Securing Your Home Wireless Network
These days wireless networking products are so ubiquitous and inexpensive that just about anyone can set up a WLAN in a matter of minutes with less than $100 worth of equipment. This widespread use of wireless networks means that there may be dozens of potential network intruders lurking within range of your home or office WLAN.
Most WLAN hardware has gotten easy enough to set up that many users simply plug it in and start using the network without giving much thought to security. Nevertheless, taking a few extra minutes to configure the security features of your wireless router or access point is time well spent. Here are some of the things you can do to protect your wireless network:
Secure your wireless router or access point administration interface
Almost all routers and access points have an administrator password that's needed to log into the device and modify any configuration settings. Most devices use a weak default password like "password" or the manufacturer's name, and some don't have a default password at all. As soon as you set up a new WLAN router or access point, your first step should be to change the default password to something else. You may not use this password very often, so be sure to write it down in a safe place so you can refer to it if needed. Without it, the only way to access the router or access point may be to reset it to factory default settings which will wipe away any configuration changes you've made.
Don't broadcast your SSID
Most WLAN access points and routers automatically (and continually) broadcast the network's name, or SSID (Service Set IDentifier). This makes setting up wireless clients extremely convenient since you can locate a WLAN without having to know what it's called, but it will also make your WLAN visible to any wireless systems within range of it. Turning off SSID broadcast for your network makes it invisible to your neighbors and passers-by (though it will still be detectible by WLAN "sniffers").
Enable WPA encryption instead of WEP
802.11's WEP (Wired Equivalency Privacy) encryption has well-known weaknesses that make it relatively easy for a determined user with the right equipment to crack the encryption and access the wireless network. A better way to protect your WLAN is with WPA (Wi-Fi Protected Access). WPA provides much better protection and is also easier to use, since your password characters aren't limited to 0-9 and A-F as they are with WEP. WPA support is built into Windows XP (with the latest Service Pack) and virtually all modern wireless hardware and operating systems. A more recent version, WPA2, is found in newer hardware and provides even stronger encryption, but you'll probably need to download an XP patch in order to use it.
AES vs TKIP
Most modern Wi-Fi home networking equipment supports WPA wireless security (and often the newer, improved WPA2). When setting up your network with WPA, you will see several options to choose from, typically including a choice of encryption method - AES or TKIP. Which one of these is better?
AES offers stronger encryption technology and is the right choice (assuming all of the devices on your network support it). However, TKIP is also strong and tends to be supported by more equipment on the market. Either is far preferable to using no encryption at all, but consider AES first and TKIP as a reasonable backup option.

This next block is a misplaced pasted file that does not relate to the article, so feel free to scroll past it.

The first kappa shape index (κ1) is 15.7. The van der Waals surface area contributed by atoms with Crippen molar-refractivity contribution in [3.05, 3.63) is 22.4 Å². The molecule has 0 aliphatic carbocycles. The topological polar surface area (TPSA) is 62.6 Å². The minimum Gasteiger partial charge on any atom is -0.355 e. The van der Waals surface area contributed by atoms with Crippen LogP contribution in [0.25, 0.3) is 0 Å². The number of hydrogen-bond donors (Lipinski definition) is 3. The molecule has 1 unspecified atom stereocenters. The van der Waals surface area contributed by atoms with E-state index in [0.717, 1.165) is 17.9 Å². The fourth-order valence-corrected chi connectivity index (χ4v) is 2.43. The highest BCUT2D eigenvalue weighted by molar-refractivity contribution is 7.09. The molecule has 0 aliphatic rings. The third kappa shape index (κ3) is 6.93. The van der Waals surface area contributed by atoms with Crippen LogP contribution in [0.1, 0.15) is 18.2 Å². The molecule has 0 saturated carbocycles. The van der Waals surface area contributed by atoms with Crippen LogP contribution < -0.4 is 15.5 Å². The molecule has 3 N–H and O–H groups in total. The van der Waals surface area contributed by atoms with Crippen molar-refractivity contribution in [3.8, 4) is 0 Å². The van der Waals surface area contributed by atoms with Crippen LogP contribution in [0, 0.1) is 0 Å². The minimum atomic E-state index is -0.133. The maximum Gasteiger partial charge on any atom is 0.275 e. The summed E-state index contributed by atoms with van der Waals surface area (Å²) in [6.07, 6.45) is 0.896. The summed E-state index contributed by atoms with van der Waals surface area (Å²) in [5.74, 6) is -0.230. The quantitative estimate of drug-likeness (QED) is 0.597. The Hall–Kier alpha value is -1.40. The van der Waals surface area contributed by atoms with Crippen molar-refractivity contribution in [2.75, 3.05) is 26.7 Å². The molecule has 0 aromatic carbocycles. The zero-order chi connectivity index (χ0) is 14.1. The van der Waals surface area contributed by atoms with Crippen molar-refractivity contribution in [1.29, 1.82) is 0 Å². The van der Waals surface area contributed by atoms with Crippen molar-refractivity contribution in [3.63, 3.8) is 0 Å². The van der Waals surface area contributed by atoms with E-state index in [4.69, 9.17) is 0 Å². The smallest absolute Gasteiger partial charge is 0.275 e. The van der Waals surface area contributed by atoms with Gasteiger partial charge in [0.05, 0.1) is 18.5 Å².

Remember that WEP is better than nothing
If you find that some of your wireless devices only support WEP encryption (this is often the case with non-PC devices like media players, PDAs, and DVRs), avoid the temptation to skip encryption entirely because in spite of it's flaws, using WEP is still far superior to having no encryption at all. If you do use WEP, don't use an encryption key that's easy to guess like a string of the same or consecutive numbers. Also, although it can be a pain, WEP users should change encryption keys often-- preferably every week. See this page if you need help getting WEP to work.
Use MAC filtering for access control
Unlike IP addresses, MAC addresses are unique to specific network adapters, so by turning on MAC filtering you can limit network access to only your systems (or those you know about). In order to use MAC filtering you need to find (and enter into the router or AP) the 12-character MAC address of every system that will connect to the network, so it can be inconvenient to set up, especially if you have a lot of wireless clients or if your clients change a lot. MAC addresses can be "spoofed" (imitated) by a knowledgable person, so while it's not a guarantee of security, it does add another hurdle for potential intruders to jump.
Reduce your WLAN transmitter power
You won't find this feature on all wireless routers and access points, but some allow you lower the power of your WLAN transmitter and thus reduce the range of the signal. Although it's usually impossible to fine-tune a signal so precisely that it won't leak outside your home or business, with some trial-and-error you can often limit how far outside your premises the signal reaches, minimizing the opportunity for outsiders to access your WLAN.
Disable remote administration
Most WLAN routers have the ability to be remotely administered via the Internet. Ideally, you should use this feature only if it lets you define a specific IP address or limited range of addresses that will be able to access the router. Otherwise, almost anyone anywhere could potentially find and access your router. As a rule, unless you absolutely need this capability, it's best to keep remote administration turned off. (It's usually turned off by default, but it's always a good idea to check.)